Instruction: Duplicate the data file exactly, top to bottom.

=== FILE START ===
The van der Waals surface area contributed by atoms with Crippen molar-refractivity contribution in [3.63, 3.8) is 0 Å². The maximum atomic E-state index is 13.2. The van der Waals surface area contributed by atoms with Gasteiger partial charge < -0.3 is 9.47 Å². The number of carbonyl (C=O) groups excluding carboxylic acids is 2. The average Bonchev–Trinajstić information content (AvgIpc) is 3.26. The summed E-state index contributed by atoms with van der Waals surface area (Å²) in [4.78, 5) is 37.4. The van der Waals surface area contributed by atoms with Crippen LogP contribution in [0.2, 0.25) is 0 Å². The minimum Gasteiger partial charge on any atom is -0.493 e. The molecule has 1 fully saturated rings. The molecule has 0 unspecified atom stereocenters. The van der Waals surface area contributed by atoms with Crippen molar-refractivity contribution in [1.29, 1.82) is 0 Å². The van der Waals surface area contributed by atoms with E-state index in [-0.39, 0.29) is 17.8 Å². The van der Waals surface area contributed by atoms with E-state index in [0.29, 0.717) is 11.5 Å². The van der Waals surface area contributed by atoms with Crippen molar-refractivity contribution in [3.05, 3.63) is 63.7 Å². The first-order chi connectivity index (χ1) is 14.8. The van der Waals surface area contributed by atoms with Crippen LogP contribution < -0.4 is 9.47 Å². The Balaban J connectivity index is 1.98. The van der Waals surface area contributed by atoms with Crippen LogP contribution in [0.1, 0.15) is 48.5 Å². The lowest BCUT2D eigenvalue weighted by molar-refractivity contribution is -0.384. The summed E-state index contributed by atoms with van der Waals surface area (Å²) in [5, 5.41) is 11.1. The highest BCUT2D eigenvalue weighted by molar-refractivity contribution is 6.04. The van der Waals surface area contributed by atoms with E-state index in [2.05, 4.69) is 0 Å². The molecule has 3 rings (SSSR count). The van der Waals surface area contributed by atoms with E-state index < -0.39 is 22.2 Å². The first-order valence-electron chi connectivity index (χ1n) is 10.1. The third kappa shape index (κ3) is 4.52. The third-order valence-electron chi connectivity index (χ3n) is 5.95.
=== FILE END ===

The van der Waals surface area contributed by atoms with Crippen molar-refractivity contribution in [3.63, 3.8) is 0 Å². The maximum atomic E-state index is 13.2. The van der Waals surface area contributed by atoms with Gasteiger partial charge < -0.3 is 9.47 Å². The number of carbonyl (C=O) groups excluding carboxylic acids is 2. The average Bonchev–Trinajstić information content (AvgIpc) is 3.26. The summed E-state index contributed by atoms with van der Waals surface area (Å²) in [4.78, 5) is 37.4. The van der Waals surface area contributed by atoms with Crippen LogP contribution in [0.2, 0.25) is 0 Å². The minimum Gasteiger partial charge on any atom is -0.493 e. The molecule has 1 fully saturated rings. The molecule has 0 unspecified atom stereocenters. The van der Waals surface area contributed by atoms with Crippen molar-refractivity contribution in [1.29, 1.82) is 0 Å². The van der Waals surface area contributed by atoms with E-state index in [-0.39, 0.29) is 17.8 Å². The van der Waals surface area contributed by atoms with E-state index in [0.29, 0.717) is 11.5 Å². The van der Waals surface area contributed by atoms with Crippen molar-refractivity contribution in [3.05, 3.63) is 63.7 Å². The first-order chi connectivity index (χ1) is 14.8. The van der Waals surface area contributed by atoms with Crippen LogP contribution < -0.4 is 9.47 Å². The Balaban J connectivity index is 1.98. The van der Waals surface area contributed by atoms with Crippen LogP contribution in [0.1, 0.15) is 48.5 Å². The lowest BCUT2D eigenvalue weighted by molar-refractivity contribution is -0.384. The summed E-state index contributed by atoms with van der Waals surface area (Å²) in [5, 5.41) is 11.1. The highest BCUT2D eigenvalue weighted by molar-refractivity contribution is 6.04. The van der Waals surface area contributed by atoms with E-state index in [2.05, 4.69) is 0 Å². The molecule has 3 rings (SSSR count). The van der Waals surface area contributed by atoms with E-state index < -0.39 is 22.2 Å². The first-order valence-electron chi connectivity index (χ1n) is 10.1. The third kappa shape index (κ3) is 4.52. The third-order valence-electron chi connectivity index (χ3n) is 5.95.